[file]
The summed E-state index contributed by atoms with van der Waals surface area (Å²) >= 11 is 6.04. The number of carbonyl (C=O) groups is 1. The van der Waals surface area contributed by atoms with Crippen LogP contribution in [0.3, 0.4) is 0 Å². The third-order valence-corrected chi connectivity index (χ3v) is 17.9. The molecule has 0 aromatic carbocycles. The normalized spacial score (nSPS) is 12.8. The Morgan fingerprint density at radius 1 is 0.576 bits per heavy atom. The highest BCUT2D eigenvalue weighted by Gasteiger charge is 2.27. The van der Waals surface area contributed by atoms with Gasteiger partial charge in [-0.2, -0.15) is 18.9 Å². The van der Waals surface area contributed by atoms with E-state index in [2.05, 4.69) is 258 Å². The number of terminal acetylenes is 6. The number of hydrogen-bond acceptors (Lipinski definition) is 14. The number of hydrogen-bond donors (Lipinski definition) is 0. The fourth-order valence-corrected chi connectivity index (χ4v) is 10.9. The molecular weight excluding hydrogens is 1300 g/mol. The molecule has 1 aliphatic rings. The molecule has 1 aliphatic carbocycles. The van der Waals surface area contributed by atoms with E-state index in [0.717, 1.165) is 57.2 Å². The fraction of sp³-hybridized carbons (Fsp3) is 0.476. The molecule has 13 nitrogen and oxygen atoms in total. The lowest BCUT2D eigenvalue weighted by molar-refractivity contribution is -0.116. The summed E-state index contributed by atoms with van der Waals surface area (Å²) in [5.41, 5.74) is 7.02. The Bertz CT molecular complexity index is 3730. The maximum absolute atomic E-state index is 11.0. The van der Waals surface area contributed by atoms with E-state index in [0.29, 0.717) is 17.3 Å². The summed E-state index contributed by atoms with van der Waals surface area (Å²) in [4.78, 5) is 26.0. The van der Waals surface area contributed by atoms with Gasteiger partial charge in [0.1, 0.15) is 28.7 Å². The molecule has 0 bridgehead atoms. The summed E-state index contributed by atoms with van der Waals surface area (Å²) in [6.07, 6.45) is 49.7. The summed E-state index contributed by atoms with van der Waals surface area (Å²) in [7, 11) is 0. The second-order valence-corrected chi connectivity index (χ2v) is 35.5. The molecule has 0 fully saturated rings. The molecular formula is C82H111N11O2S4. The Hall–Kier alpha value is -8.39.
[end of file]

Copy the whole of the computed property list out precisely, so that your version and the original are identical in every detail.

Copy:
The summed E-state index contributed by atoms with van der Waals surface area (Å²) >= 11 is 6.04. The number of carbonyl (C=O) groups is 1. The van der Waals surface area contributed by atoms with Crippen LogP contribution in [0.3, 0.4) is 0 Å². The third-order valence-corrected chi connectivity index (χ3v) is 17.9. The molecule has 0 aromatic carbocycles. The normalized spacial score (nSPS) is 12.8. The Morgan fingerprint density at radius 1 is 0.576 bits per heavy atom. The highest BCUT2D eigenvalue weighted by Gasteiger charge is 2.27. The van der Waals surface area contributed by atoms with Gasteiger partial charge in [-0.2, -0.15) is 18.9 Å². The van der Waals surface area contributed by atoms with E-state index in [2.05, 4.69) is 258 Å². The number of terminal acetylenes is 6. The number of hydrogen-bond acceptors (Lipinski definition) is 14. The number of hydrogen-bond donors (Lipinski definition) is 0. The fourth-order valence-corrected chi connectivity index (χ4v) is 10.9. The molecular weight excluding hydrogens is 1300 g/mol. The molecule has 1 aliphatic rings. The molecule has 1 aliphatic carbocycles. The van der Waals surface area contributed by atoms with E-state index in [0.717, 1.165) is 57.2 Å². The fraction of sp³-hybridized carbons (Fsp3) is 0.476. The molecule has 13 nitrogen and oxygen atoms in total. The lowest BCUT2D eigenvalue weighted by molar-refractivity contribution is -0.116. The summed E-state index contributed by atoms with van der Waals surface area (Å²) in [5.41, 5.74) is 7.02. The Bertz CT molecular complexity index is 3730. The maximum absolute atomic E-state index is 11.0. The van der Waals surface area contributed by atoms with E-state index in [0.29, 0.717) is 17.3 Å². The summed E-state index contributed by atoms with van der Waals surface area (Å²) in [4.78, 5) is 26.0. The van der Waals surface area contributed by atoms with Gasteiger partial charge in [0.1, 0.15) is 28.7 Å². The molecule has 0 bridgehead atoms. The summed E-state index contributed by atoms with van der Waals surface area (Å²) in [6.07, 6.45) is 49.7. The summed E-state index contributed by atoms with van der Waals surface area (Å²) in [7, 11) is 0. The second-order valence-corrected chi connectivity index (χ2v) is 35.5. The molecule has 0 fully saturated rings. The molecular formula is C82H111N11O2S4. The Hall–Kier alpha value is -8.39.